It is part of a more broader political party view, but some State Government representatives in Australia, see Home Schooling as primitive, biased and regressive.

For example:

”Without the watchful eye of teachers, some children could end up trapped in abusive settings or left without appropriate learning opportunities,” Greens MP, Dr John Kaye said. (source)

Although helpful to some degree, this new bureaucratic push has some unhealthy weight to it. As a result it is being felt. So for now we are back to homeschooling, but for how long, I couldn’t say.

The good side to this fresh approach by our governing agencies is that it means some empowerment for homeschoolers. For instance, a more targeted practice in the art of “review, review, review” and the opportunity to promote the benefits of homeschooling to those generally unaware of the them.

This can only translate as support. Otherwise we’d be consumed by the fact that it appears as though it’s a politely veiled, politically driven, disincentive to continue.

(Original image credit: digitalart)

During my management theory classes I undertook while working as a manager in retail. We were repeatedly told that the “crucial” characteristic of any successful manager was being clear on the complexities  encountered when arriving at the intersection between procedure and implementation.

The intersection has the universal reputation of being fraught IMG_20140518_160505with snares and frustration.

A procedure, therefore, should be informed by how it is to work on the field. Not just passed across from those personnel detached from the actual hands-on personnel.

Unfortunately even the best laid out procedure can hit pot-holes. This is because the delivery of any procedure when it hits the implementation stage can be limited by resources, circumstance, environment and time.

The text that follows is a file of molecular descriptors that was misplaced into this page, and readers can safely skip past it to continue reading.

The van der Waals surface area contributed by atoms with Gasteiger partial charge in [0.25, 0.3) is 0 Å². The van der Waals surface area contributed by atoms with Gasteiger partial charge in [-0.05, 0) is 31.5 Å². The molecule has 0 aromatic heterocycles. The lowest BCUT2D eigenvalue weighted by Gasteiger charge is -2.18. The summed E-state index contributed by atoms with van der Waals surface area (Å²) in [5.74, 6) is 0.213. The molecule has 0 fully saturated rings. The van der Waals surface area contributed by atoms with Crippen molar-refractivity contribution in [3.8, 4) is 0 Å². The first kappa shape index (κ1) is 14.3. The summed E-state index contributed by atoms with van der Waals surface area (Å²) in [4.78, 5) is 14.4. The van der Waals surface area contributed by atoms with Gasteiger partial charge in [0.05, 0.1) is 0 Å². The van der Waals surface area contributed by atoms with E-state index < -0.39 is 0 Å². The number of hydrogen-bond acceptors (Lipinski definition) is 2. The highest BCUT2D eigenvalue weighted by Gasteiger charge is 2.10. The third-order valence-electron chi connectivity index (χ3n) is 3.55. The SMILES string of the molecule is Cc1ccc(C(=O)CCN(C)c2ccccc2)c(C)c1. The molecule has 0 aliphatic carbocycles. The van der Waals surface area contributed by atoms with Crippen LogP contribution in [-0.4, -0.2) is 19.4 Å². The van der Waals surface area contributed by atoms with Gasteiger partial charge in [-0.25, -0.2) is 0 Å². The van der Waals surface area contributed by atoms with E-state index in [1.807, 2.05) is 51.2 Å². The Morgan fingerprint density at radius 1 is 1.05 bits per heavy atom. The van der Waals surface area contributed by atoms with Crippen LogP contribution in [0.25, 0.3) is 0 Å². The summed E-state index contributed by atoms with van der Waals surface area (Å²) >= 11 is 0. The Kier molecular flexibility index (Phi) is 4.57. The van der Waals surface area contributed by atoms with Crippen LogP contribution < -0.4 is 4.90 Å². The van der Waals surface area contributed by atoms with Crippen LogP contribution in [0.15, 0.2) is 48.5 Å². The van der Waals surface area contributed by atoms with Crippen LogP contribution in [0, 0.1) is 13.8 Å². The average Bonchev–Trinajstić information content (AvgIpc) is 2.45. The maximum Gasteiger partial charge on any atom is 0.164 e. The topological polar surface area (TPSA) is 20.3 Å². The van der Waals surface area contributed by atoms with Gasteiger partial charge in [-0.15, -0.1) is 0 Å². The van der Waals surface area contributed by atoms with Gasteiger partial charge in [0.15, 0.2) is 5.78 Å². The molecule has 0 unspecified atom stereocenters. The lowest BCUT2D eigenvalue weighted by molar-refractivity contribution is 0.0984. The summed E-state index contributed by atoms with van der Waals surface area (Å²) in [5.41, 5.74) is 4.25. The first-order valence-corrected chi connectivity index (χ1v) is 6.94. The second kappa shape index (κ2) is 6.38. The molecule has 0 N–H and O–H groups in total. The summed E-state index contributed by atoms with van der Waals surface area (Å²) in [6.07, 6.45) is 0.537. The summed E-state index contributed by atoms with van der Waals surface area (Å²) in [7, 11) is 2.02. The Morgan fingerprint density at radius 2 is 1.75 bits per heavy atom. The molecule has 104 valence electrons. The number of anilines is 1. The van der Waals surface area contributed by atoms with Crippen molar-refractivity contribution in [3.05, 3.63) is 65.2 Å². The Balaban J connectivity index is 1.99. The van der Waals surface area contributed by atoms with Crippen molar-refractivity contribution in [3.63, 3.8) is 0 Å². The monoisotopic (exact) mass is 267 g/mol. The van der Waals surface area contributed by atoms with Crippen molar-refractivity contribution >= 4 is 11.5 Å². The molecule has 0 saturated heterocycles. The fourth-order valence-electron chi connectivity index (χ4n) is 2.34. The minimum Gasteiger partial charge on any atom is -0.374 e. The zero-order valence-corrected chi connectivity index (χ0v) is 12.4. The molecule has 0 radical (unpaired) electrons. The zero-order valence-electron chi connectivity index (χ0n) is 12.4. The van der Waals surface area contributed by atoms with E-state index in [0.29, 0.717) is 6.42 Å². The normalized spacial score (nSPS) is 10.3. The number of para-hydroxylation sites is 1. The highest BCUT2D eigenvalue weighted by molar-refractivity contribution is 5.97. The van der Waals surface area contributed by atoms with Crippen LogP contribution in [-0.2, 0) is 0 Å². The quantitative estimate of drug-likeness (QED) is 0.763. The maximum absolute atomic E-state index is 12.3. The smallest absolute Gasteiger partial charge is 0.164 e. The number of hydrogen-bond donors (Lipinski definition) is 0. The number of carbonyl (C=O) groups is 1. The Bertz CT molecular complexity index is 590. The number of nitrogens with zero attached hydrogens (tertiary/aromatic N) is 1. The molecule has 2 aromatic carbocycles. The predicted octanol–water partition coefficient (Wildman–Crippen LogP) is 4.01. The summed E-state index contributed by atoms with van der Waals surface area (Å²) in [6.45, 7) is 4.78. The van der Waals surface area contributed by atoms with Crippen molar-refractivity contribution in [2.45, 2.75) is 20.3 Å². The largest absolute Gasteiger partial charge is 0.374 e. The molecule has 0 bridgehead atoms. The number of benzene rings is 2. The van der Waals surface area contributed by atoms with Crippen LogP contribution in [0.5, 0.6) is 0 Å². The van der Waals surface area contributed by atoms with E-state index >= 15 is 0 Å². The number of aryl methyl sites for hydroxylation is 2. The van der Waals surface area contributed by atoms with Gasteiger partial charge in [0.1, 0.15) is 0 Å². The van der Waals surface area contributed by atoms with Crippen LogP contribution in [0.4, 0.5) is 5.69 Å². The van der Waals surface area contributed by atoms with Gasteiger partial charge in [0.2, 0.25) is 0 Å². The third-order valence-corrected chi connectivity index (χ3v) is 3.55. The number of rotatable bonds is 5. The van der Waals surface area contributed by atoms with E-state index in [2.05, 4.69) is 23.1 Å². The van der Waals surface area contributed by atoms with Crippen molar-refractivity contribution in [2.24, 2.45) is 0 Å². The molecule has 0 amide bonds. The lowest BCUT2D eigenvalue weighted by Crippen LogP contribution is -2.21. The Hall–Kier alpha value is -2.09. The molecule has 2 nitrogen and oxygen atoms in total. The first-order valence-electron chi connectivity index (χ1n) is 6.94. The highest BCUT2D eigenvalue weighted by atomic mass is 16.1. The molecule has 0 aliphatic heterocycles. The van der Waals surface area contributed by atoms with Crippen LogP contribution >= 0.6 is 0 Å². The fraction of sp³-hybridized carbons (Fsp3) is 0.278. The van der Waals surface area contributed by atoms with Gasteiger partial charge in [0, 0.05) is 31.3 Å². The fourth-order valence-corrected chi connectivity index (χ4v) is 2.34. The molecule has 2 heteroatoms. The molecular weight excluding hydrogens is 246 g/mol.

Simply put: what reads great on paper can become a nightmare in practice.

To resolve the issues encountered here managers will generally apply the axiom “review, review, review”.

Reviewing looks for limitations and strengths; taking a step back to refocus application, direction and timing.

Reviewing gives priority to the limitations in order to reform the procedure whilst seeing whether the strengths could be improved upon or simplified to free up resources for improving areas of delivery or achievement that need improvement.

One of the great things we enjoy about home-schooling is being able to apply and develop life skills learnt in the professional arena.

Today we had a parent-teacher conference and looked for limitations in our approach to home-schooling.

The outcomes included a list of new material to research and purchase. In addition to a simple timetable drafted to empower flexibility in our routine. A quick discussion followed in which we both talked about the progress of our kids, and the resources we are using to improve their education.

For example: creating more light in a room by replacing dark  and heavy bookshelves with white ones. Carefully putting new things in place to improve our environment can potentially improve the way in which their home education is delivered.

Stumbling along this “road less travelled” and feeling as though you’re walking through mud sometimes is a seasonal challenge for home-schoolers.

These seasons will come, they do in the business world as well. Some skills are transferable. The importance of reviewing and improving how we do things as home educators is that it advances the home-school team and can safeguard our parenting by minimise exhaustion closer to end of term.

Bringing your talents, gifts, work experience, knowledge, faith and skills into your approach towards homeschooling has serious potential. It can uplift the process by energising how children are taught in the way they should, could and ought to go.